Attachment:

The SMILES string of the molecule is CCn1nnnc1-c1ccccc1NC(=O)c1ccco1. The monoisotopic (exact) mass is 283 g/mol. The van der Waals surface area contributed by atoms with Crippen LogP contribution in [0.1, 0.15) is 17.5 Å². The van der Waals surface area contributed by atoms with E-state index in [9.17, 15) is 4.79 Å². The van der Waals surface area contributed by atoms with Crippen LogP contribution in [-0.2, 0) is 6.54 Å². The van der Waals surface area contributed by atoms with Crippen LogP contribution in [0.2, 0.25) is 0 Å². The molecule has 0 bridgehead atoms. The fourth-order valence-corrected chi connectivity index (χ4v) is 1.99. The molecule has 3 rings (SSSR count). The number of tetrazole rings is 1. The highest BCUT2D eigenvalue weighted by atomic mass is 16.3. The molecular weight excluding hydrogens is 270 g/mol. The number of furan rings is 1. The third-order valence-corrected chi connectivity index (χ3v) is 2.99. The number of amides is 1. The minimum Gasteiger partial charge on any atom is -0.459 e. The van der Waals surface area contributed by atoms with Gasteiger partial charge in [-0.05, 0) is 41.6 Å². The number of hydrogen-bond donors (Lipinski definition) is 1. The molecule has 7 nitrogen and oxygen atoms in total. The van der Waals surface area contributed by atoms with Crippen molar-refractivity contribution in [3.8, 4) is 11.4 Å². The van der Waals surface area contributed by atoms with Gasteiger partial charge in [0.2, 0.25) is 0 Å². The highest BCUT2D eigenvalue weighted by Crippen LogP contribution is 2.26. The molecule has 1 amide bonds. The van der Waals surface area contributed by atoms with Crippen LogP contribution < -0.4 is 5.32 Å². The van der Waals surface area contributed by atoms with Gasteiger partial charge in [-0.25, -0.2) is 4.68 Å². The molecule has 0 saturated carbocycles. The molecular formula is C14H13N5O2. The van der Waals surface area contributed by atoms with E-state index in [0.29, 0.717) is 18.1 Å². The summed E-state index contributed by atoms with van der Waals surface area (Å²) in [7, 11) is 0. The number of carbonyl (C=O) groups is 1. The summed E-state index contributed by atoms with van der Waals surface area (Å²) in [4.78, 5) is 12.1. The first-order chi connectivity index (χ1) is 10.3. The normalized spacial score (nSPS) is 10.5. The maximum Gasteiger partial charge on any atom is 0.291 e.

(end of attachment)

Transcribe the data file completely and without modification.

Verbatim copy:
The SMILES string of the molecule is CCn1nnnc1-c1ccccc1NC(=O)c1ccco1. The monoisotopic (exact) mass is 283 g/mol. The van der Waals surface area contributed by atoms with Crippen LogP contribution in [0.1, 0.15) is 17.5 Å². The van der Waals surface area contributed by atoms with E-state index in [9.17, 15) is 4.79 Å². The van der Waals surface area contributed by atoms with Crippen LogP contribution in [-0.2, 0) is 6.54 Å². The van der Waals surface area contributed by atoms with Crippen LogP contribution in [0.2, 0.25) is 0 Å². The molecule has 0 bridgehead atoms. The fourth-order valence-corrected chi connectivity index (χ4v) is 1.99. The molecule has 3 rings (SSSR count). The number of tetrazole rings is 1. The highest BCUT2D eigenvalue weighted by atomic mass is 16.3. The molecular weight excluding hydrogens is 270 g/mol. The number of furan rings is 1. The third-order valence-corrected chi connectivity index (χ3v) is 2.99. The number of amides is 1. The minimum Gasteiger partial charge on any atom is -0.459 e. The van der Waals surface area contributed by atoms with Gasteiger partial charge in [-0.05, 0) is 41.6 Å². The number of hydrogen-bond donors (Lipinski definition) is 1. The molecule has 7 nitrogen and oxygen atoms in total. The van der Waals surface area contributed by atoms with Crippen molar-refractivity contribution in [3.8, 4) is 11.4 Å². The van der Waals surface area contributed by atoms with Gasteiger partial charge in [0.2, 0.25) is 0 Å². The highest BCUT2D eigenvalue weighted by Crippen LogP contribution is 2.26. The molecule has 1 amide bonds. The van der Waals surface area contributed by atoms with Crippen LogP contribution < -0.4 is 5.32 Å². The van der Waals surface area contributed by atoms with Gasteiger partial charge in [-0.25, -0.2) is 4.68 Å². The molecule has 0 saturated carbocycles. The molecular formula is C14H13N5O2. The van der Waals surface area contributed by atoms with E-state index in [0.29, 0.717) is 18.1 Å². The summed E-state index contributed by atoms with van der Waals surface area (Å²) in [7, 11) is 0. The number of carbonyl (C=O) groups is 1. The summed E-state index contributed by atoms with van der Waals surface area (Å²) in [4.78, 5) is 12.1. The first-order chi connectivity index (χ1) is 10.3. The normalized spacial score (nSPS) is 10.5. The maximum Gasteiger partial charge on any atom is 0.291 e.